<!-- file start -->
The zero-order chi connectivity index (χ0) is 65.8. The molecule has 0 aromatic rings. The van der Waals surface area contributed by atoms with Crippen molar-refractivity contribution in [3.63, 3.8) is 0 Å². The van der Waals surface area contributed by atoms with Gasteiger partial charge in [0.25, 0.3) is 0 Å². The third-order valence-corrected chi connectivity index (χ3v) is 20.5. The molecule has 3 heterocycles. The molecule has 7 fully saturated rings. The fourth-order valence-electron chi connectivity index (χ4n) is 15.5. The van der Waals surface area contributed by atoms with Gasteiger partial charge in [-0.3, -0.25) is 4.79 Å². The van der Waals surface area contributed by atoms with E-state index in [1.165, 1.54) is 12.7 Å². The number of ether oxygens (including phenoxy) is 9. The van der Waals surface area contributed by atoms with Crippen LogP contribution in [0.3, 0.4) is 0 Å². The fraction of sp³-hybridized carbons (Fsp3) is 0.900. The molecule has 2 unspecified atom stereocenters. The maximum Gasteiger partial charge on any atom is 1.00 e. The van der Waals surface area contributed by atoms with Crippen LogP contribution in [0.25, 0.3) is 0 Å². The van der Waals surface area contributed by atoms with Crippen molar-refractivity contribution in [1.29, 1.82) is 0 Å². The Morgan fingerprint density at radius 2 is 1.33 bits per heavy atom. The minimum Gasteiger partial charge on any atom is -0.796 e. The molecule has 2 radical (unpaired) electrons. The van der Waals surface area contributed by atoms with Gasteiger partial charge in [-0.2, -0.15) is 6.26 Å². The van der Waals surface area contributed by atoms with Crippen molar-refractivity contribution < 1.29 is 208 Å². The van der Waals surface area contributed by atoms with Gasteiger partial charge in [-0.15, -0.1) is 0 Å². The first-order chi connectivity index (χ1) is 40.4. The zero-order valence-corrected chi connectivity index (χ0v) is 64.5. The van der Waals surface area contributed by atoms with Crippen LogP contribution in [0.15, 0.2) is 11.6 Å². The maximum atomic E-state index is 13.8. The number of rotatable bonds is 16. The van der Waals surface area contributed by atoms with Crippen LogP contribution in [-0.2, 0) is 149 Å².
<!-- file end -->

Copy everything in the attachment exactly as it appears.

The zero-order chi connectivity index (χ0) is 65.8. The molecule has 0 aromatic rings. The van der Waals surface area contributed by atoms with Crippen molar-refractivity contribution in [3.63, 3.8) is 0 Å². The van der Waals surface area contributed by atoms with Gasteiger partial charge in [0.25, 0.3) is 0 Å². The third-order valence-corrected chi connectivity index (χ3v) is 20.5. The molecule has 3 heterocycles. The molecule has 7 fully saturated rings. The fourth-order valence-electron chi connectivity index (χ4n) is 15.5. The van der Waals surface area contributed by atoms with Gasteiger partial charge in [-0.3, -0.25) is 4.79 Å². The van der Waals surface area contributed by atoms with E-state index in [1.165, 1.54) is 12.7 Å². The number of ether oxygens (including phenoxy) is 9. The van der Waals surface area contributed by atoms with Crippen LogP contribution in [0.3, 0.4) is 0 Å². The fraction of sp³-hybridized carbons (Fsp3) is 0.900. The molecule has 2 unspecified atom stereocenters. The maximum Gasteiger partial charge on any atom is 1.00 e. The van der Waals surface area contributed by atoms with Crippen LogP contribution in [0.25, 0.3) is 0 Å². The van der Waals surface area contributed by atoms with Crippen molar-refractivity contribution in [1.29, 1.82) is 0 Å². The Morgan fingerprint density at radius 2 is 1.33 bits per heavy atom. The minimum Gasteiger partial charge on any atom is -0.796 e. The molecule has 2 radical (unpaired) electrons. The van der Waals surface area contributed by atoms with Gasteiger partial charge in [-0.2, -0.15) is 6.26 Å². The van der Waals surface area contributed by atoms with Crippen molar-refractivity contribution < 1.29 is 208 Å². The van der Waals surface area contributed by atoms with Gasteiger partial charge in [-0.15, -0.1) is 0 Å². The first-order chi connectivity index (χ1) is 40.4. The zero-order valence-corrected chi connectivity index (χ0v) is 64.5. The van der Waals surface area contributed by atoms with Crippen LogP contribution in [0.15, 0.2) is 11.6 Å². The maximum atomic E-state index is 13.8. The number of rotatable bonds is 16. The van der Waals surface area contributed by atoms with Crippen LogP contribution in [-0.2, 0) is 149 Å².